Originally posted on Fox Sports Houston  |  Last updated 12/23/11

HOUSTON - OCTOBER 19: Head coach Gary Kubiak of the Houston Texans during play against the Detroit Lions at Reliant Stadium on October 19, 2008 in Houston, Texas. (Photo by Ronald Martinez/Getty Images)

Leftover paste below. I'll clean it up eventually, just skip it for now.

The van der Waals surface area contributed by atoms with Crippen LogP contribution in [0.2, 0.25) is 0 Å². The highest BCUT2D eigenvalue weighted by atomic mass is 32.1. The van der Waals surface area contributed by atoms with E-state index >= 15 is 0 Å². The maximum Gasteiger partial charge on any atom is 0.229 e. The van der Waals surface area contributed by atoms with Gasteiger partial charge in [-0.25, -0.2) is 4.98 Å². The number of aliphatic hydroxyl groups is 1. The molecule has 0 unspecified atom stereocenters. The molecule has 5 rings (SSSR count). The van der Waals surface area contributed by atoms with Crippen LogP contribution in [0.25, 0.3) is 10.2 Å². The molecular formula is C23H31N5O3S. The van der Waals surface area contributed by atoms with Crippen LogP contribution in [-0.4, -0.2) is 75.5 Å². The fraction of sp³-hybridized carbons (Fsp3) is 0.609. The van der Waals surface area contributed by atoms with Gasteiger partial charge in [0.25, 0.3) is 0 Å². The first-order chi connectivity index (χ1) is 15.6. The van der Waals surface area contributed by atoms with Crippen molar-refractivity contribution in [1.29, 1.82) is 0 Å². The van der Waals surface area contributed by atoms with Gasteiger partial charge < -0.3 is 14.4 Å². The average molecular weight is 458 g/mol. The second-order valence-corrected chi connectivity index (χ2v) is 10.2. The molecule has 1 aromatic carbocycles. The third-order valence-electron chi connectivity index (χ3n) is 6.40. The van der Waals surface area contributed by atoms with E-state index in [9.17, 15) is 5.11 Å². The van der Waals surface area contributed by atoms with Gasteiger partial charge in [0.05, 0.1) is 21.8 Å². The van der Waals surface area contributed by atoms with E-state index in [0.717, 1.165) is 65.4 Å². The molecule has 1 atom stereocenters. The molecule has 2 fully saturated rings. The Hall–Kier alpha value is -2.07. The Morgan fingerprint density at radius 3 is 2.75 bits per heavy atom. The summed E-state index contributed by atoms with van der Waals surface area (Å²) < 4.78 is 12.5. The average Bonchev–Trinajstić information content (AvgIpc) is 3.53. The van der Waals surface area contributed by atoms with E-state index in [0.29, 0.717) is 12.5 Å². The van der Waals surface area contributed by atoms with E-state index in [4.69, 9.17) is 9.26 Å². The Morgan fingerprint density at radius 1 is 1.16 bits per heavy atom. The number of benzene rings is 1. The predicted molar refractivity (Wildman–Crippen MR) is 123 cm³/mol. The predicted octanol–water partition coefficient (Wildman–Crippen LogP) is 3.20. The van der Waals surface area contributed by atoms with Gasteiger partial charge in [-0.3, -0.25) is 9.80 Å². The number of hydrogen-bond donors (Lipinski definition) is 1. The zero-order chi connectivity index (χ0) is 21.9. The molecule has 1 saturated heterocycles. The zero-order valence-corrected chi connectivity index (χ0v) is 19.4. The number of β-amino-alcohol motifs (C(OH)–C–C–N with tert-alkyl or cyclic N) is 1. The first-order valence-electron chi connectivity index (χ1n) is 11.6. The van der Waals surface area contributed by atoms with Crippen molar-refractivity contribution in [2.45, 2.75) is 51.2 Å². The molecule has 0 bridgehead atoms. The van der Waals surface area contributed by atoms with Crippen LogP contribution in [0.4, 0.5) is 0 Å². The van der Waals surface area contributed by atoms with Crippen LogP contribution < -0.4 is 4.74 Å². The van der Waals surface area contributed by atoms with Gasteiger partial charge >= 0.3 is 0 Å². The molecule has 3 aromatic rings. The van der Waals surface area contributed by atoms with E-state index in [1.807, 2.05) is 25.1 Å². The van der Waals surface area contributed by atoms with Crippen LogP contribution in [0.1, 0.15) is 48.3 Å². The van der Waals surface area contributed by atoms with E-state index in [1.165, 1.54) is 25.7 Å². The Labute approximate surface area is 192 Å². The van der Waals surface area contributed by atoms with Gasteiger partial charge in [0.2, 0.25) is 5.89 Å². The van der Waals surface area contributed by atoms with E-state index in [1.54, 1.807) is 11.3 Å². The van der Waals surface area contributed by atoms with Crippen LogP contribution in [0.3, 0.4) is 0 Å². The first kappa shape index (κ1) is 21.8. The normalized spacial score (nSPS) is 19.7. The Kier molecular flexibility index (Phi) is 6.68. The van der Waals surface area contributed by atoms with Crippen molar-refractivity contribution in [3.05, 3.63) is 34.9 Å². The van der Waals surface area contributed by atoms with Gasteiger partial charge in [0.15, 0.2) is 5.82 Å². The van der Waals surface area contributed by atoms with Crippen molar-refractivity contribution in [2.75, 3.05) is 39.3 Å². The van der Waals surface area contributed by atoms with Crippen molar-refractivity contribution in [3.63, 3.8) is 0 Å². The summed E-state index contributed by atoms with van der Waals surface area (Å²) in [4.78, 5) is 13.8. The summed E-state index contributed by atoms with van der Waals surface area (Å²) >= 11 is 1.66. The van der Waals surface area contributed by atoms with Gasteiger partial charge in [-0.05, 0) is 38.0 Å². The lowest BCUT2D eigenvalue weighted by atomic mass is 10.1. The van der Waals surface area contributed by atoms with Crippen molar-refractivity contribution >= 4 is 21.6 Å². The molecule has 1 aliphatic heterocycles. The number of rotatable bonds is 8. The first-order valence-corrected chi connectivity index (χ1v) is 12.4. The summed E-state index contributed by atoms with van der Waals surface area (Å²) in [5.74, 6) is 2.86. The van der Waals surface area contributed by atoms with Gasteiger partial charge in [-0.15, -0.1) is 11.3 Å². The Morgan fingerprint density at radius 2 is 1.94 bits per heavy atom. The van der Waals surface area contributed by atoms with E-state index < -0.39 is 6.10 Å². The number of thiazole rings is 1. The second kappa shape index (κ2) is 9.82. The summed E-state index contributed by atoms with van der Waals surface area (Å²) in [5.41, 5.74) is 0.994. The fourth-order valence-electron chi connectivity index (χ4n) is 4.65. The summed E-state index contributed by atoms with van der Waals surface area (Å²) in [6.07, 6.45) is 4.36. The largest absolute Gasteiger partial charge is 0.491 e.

Sunday was supposed to be the full system flush. Thursday was going to be the re-fill. Four days after dropping a stinker at home to the Carolina Panthers -- a loss that Houston Texans coach Gary Kubiak had seen coming, a performance Texans fans hoped Houston merely had to get out of its system -- the Texans were going to re-start their season the same way they started it in the first place, with a big win over the poor Indianapolis Colts. And then the Texans lost to the Colts 19-16. The Texans lost to the worst team in the NFL. The Texans lost to a quarterback named Dan Orlovsky, who completed a game-winning pass to Reggie Wayne in the final seconds. "We make one play offensively at the end, the game's over," Texans coach Gary Kubiak said. "We make one stop at the end, the game's over." But they didn't. It is difficult, now, to imagine the Texans winning a playoff game. They haven't scored more than 20 points since starting quarterback Matt Schaub went down. That was five weeks ago. The team you are watching now is not the one that won the AFC South. It is a version of that team, but not that team entirely. When Houston beat Indianapolis 34-7 in week one in Houston, the Texans' season was still about the playoffs, where the franchise had never been. When they met Thursday night in Indianapolis, the Texans' season had become about the Super Bowl. It had to be, even if everybody had gotten hurt in the 14 weeks since, because the Texans were in the playoffs and had the NFL's No. 2 defense. That's a Super Bowl contender, ready or not. Besides, the Colts this season have been the cure for what ails you, and it hasn't much mattered what the affliction was. The Colts have the NFL's second-worst offense and fifth-worst defense. They lost a game by 55 points this year. The Texans needed to take a big ol' swig of the Colts, swish them around for a while and expel them right along with whatever was still stuck in their gums from last week. Instead, they chocked. It was more complicated than that, though, because the Texans are not the same team they were a month ago. Because they clinched their playoff berth with a dramatic comeback by a third-string quarterback, they created the illusion that all was well, that nothing had changed, that they were, as we say, "a team of destiny." Maybe destiny does carry some teams, but some teams fumble destiny, right along with the football. That had been an issue for Houston recently. Both running backs lost fumbles against the Panthers, and the quarterback turned it over twice, too. A few missed reads by the quarterback, and a couple blown coverages, and the Texans were right back to looking like they always had. Kubiak had seen it coming, and tried to warn his team it wouldn't be getting away with that stuff. Sunday, it didn't. So Thursday was the real test. Who are these guys, after all the injuries? Though the franchise's first playoff berth was already assured, there were still carrots in front of them. A first-round bye and home-field advantage, namely. At its start, the season was about the playoffs. Two weeks ago, it became about the Super Bowl. Who where these guys? The kind of team that loses to the worst team in the NFL, that's who. There was no system flush. There was nothing to flush out. This is who the Texans are now, and the playoffs are coming. Ready or not.
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